Map Monday: US Economic Impacts of Climate Change

Via Planetizen and Governing, here’s a map released by the Federal Government Accountability Office that shows the “economic impacts of climate change.”

Minnesota (or northern Wisconsin) appears on the map, listed as a place with “decreased cold-related mortality”:



Personally, I’m a dubious that cold-related mortality is a huge economic problem for northern Minnesota, but I looked up some of the numbers. It’s true that on average about 20-40 people die annually from exposure to cold, but the vast majority of these cases are drug or alcohol related, and aren’t even that tied to sever winters. I’m skeptical that warming winters will have a significant impact.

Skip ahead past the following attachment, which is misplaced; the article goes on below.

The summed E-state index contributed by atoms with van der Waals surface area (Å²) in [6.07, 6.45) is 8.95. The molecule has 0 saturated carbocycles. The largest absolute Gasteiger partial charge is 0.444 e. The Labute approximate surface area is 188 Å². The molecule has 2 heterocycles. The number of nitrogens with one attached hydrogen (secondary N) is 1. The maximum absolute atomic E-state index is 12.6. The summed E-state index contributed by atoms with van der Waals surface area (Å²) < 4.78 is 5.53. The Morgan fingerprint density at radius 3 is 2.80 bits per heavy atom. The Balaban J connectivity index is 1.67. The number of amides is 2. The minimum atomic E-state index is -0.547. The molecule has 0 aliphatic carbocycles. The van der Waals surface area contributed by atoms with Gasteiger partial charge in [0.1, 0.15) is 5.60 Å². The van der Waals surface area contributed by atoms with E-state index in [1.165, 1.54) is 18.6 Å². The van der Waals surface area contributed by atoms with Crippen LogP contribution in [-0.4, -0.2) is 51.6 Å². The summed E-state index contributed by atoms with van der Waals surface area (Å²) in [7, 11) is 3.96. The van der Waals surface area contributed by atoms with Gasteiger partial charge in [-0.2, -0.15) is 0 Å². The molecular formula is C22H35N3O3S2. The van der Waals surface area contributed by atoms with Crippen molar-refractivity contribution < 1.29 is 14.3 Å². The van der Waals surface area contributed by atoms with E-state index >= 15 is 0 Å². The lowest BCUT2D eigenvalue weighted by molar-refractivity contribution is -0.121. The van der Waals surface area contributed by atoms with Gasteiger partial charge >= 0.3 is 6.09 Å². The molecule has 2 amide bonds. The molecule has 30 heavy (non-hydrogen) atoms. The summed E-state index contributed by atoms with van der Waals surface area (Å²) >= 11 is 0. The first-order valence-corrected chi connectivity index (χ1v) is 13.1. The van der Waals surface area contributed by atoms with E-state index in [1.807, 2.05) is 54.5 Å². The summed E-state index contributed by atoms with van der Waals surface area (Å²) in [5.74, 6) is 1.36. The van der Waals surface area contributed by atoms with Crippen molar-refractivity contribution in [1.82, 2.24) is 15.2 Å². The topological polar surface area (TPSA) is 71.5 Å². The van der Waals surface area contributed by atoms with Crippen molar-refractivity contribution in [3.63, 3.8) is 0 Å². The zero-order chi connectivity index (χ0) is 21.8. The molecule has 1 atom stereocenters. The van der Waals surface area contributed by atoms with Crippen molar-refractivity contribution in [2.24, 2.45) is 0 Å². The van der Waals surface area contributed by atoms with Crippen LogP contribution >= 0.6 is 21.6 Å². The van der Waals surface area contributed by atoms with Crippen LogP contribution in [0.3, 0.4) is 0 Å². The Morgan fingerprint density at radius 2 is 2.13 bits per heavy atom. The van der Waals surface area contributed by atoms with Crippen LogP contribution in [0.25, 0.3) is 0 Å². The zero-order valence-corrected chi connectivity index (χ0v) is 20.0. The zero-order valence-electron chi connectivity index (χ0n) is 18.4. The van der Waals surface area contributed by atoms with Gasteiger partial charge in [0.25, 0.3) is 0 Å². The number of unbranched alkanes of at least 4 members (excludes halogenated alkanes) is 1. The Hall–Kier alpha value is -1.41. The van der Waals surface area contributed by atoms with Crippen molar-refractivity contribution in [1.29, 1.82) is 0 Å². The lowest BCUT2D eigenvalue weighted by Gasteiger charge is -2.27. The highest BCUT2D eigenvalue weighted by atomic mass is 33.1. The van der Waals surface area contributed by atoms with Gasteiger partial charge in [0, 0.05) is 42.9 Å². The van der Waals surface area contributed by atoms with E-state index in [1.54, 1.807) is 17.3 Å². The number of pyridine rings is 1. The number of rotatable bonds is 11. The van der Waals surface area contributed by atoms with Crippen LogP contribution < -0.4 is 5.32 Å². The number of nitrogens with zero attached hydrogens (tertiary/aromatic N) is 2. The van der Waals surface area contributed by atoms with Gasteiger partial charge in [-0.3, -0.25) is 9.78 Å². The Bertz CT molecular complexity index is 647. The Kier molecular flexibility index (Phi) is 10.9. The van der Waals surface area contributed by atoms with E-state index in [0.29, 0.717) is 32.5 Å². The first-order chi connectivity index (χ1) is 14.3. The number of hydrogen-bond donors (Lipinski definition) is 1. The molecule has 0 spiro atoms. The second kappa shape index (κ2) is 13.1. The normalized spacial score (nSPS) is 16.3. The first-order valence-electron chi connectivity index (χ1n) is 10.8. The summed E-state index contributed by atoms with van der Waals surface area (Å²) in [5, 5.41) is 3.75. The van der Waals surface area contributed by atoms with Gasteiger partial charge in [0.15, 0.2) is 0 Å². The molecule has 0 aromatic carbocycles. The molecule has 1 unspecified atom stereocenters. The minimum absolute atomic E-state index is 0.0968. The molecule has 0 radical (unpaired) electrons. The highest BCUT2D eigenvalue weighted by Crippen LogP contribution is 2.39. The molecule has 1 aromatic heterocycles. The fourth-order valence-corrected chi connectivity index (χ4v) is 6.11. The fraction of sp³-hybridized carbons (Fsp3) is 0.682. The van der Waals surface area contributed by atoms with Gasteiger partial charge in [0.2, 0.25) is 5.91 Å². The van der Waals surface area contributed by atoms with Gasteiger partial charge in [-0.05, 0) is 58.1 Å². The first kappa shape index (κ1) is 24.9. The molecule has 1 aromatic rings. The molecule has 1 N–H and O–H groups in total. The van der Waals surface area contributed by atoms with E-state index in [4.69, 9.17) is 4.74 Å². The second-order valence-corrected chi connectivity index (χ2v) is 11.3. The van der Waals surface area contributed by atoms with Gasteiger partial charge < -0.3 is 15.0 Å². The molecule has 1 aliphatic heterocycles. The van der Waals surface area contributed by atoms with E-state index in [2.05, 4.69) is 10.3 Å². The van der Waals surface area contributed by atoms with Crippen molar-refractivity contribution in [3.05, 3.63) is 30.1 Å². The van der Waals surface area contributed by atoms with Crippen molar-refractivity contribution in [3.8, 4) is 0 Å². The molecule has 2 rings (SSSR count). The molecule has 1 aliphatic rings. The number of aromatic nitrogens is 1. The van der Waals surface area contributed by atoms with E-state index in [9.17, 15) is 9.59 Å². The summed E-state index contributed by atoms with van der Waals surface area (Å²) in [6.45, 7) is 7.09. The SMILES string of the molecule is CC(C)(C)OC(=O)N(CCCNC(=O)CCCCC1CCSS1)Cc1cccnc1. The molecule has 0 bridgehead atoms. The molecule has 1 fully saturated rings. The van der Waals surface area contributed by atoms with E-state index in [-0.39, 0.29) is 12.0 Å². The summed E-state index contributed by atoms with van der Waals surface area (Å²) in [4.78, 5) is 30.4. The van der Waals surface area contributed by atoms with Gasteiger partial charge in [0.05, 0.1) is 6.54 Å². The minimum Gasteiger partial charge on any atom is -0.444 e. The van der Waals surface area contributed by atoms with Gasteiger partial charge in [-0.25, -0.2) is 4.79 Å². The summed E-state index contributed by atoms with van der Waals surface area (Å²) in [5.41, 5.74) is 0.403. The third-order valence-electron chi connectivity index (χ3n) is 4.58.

Rather, I’m guessing we’re much more likely to see impacts in northern Minnesota that resemble the Duluth floods of 2012, which washed out a huge amount of infrastructure all around the city. Or we might see climate change helping to spread invasive species like the mountain pine beetle that might have a terrible effect on northern forests.

(Not to mention the impending disappearance of half of Florida…)

2 thoughts on “Map Monday: US Economic Impacts of Climate Change

  1. Daniel Hartigkingledion

    You know, climate change might not be all bad. Did you know that while the average temperature in the Northern US has increased significantly over the past decades, almost all of that change has been in winter, not summer?

    In fact, from the 2017 climate assessment:

    The average warmest day of the year (for the Midwest region) has dropped by 2.2 F from 1986-2016 compared to 1901-1960. Meanwhile, the average coldest day has increased 2.9 F. So looks like climate change has resulted in cooler summers and warmer winters thus far. Sounds miserable.

    Check out figure 6.3 in the link above to see an in depth map.

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